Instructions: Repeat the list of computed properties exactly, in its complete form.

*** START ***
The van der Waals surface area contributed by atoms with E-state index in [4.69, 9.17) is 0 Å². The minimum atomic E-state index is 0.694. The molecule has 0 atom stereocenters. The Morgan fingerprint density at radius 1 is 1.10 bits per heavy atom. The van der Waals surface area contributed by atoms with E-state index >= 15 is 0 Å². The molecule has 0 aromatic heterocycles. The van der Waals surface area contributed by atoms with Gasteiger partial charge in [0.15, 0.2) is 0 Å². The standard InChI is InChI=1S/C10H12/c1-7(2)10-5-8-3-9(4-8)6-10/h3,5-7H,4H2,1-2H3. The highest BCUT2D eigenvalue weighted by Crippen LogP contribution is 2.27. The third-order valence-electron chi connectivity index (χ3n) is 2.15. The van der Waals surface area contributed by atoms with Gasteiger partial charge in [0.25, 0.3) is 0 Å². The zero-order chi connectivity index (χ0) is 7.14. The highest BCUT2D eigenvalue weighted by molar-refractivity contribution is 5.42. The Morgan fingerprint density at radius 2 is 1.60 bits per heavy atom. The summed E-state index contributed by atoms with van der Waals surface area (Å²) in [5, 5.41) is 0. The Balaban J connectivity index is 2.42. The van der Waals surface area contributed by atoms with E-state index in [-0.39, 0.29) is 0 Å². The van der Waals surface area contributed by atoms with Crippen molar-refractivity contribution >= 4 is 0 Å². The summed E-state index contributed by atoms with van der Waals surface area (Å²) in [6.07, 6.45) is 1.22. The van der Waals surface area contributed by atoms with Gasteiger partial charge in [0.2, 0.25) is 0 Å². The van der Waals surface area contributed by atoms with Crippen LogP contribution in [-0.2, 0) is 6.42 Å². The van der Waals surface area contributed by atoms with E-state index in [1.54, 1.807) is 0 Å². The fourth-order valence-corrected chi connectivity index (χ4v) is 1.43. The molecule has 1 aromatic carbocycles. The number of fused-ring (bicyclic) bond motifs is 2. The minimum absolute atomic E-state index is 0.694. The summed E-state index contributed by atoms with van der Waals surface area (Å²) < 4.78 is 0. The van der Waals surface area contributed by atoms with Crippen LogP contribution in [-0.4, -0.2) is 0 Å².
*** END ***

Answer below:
The van der Waals surface area contributed by atoms with E-state index in [4.69, 9.17) is 0 Å². The minimum atomic E-state index is 0.694. The molecule has 0 atom stereocenters. The Morgan fingerprint density at radius 1 is 1.10 bits per heavy atom. The van der Waals surface area contributed by atoms with E-state index >= 15 is 0 Å². The molecule has 0 aromatic heterocycles. The van der Waals surface area contributed by atoms with Gasteiger partial charge in [0.15, 0.2) is 0 Å². The standard InChI is InChI=1S/C10H12/c1-7(2)10-5-8-3-9(4-8)6-10/h3,5-7H,4H2,1-2H3. The highest BCUT2D eigenvalue weighted by Crippen LogP contribution is 2.27. The third-order valence-electron chi connectivity index (χ3n) is 2.15. The van der Waals surface area contributed by atoms with Gasteiger partial charge in [0.25, 0.3) is 0 Å². The zero-order chi connectivity index (χ0) is 7.14. The highest BCUT2D eigenvalue weighted by molar-refractivity contribution is 5.42. The Morgan fingerprint density at radius 2 is 1.60 bits per heavy atom. The summed E-state index contributed by atoms with van der Waals surface area (Å²) in [5, 5.41) is 0. The Balaban J connectivity index is 2.42. The van der Waals surface area contributed by atoms with E-state index in [-0.39, 0.29) is 0 Å². The van der Waals surface area contributed by atoms with Crippen molar-refractivity contribution >= 4 is 0 Å². The summed E-state index contributed by atoms with van der Waals surface area (Å²) in [6.07, 6.45) is 1.22. The van der Waals surface area contributed by atoms with Gasteiger partial charge in [0.2, 0.25) is 0 Å². The van der Waals surface area contributed by atoms with Crippen LogP contribution in [-0.2, 0) is 6.42 Å². The van der Waals surface area contributed by atoms with E-state index in [1.54, 1.807) is 0 Å². The fourth-order valence-corrected chi connectivity index (χ4v) is 1.43. The molecule has 1 aromatic carbocycles. The number of fused-ring (bicyclic) bond motifs is 2. The minimum absolute atomic E-state index is 0.694. The summed E-state index contributed by atoms with van der Waals surface area (Å²) < 4.78 is 0. The van der Waals surface area contributed by atoms with Crippen LogP contribution in [-0.4, -0.2) is 0 Å².